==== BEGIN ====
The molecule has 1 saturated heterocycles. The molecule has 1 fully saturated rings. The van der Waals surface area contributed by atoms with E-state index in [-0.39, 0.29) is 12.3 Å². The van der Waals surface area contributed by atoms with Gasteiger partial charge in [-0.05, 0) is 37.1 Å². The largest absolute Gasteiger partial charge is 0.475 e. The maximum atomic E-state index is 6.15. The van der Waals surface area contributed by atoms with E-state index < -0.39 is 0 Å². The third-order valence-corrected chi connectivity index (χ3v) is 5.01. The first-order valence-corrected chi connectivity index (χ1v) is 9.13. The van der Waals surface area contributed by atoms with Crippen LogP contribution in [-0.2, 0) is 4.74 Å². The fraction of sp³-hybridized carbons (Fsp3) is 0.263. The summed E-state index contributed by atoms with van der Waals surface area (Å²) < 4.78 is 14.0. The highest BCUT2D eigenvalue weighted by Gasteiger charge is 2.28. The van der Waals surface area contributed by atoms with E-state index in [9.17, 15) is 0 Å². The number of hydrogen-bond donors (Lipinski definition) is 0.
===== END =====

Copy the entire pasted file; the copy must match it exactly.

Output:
The molecule has 1 saturated heterocycles. The molecule has 1 fully saturated rings. The van der Waals surface area contributed by atoms with E-state index in [-0.39, 0.29) is 12.3 Å². The van der Waals surface area contributed by atoms with Gasteiger partial charge in [-0.05, 0) is 37.1 Å². The largest absolute Gasteiger partial charge is 0.475 e. The maximum atomic E-state index is 6.15. The van der Waals surface area contributed by atoms with E-state index < -0.39 is 0 Å². The third-order valence-corrected chi connectivity index (χ3v) is 5.01. The first-order valence-corrected chi connectivity index (χ1v) is 9.13. The van der Waals surface area contributed by atoms with Crippen LogP contribution in [-0.2, 0) is 4.74 Å². The fraction of sp³-hybridized carbons (Fsp3) is 0.263. The summed E-state index contributed by atoms with van der Waals surface area (Å²) < 4.78 is 14.0. The highest BCUT2D eigenvalue weighted by Gasteiger charge is 2.28. The van der Waals surface area contributed by atoms with E-state index in [9.17, 15) is 0 Å². The number of hydrogen-bond donors (Lipinski definition) is 0.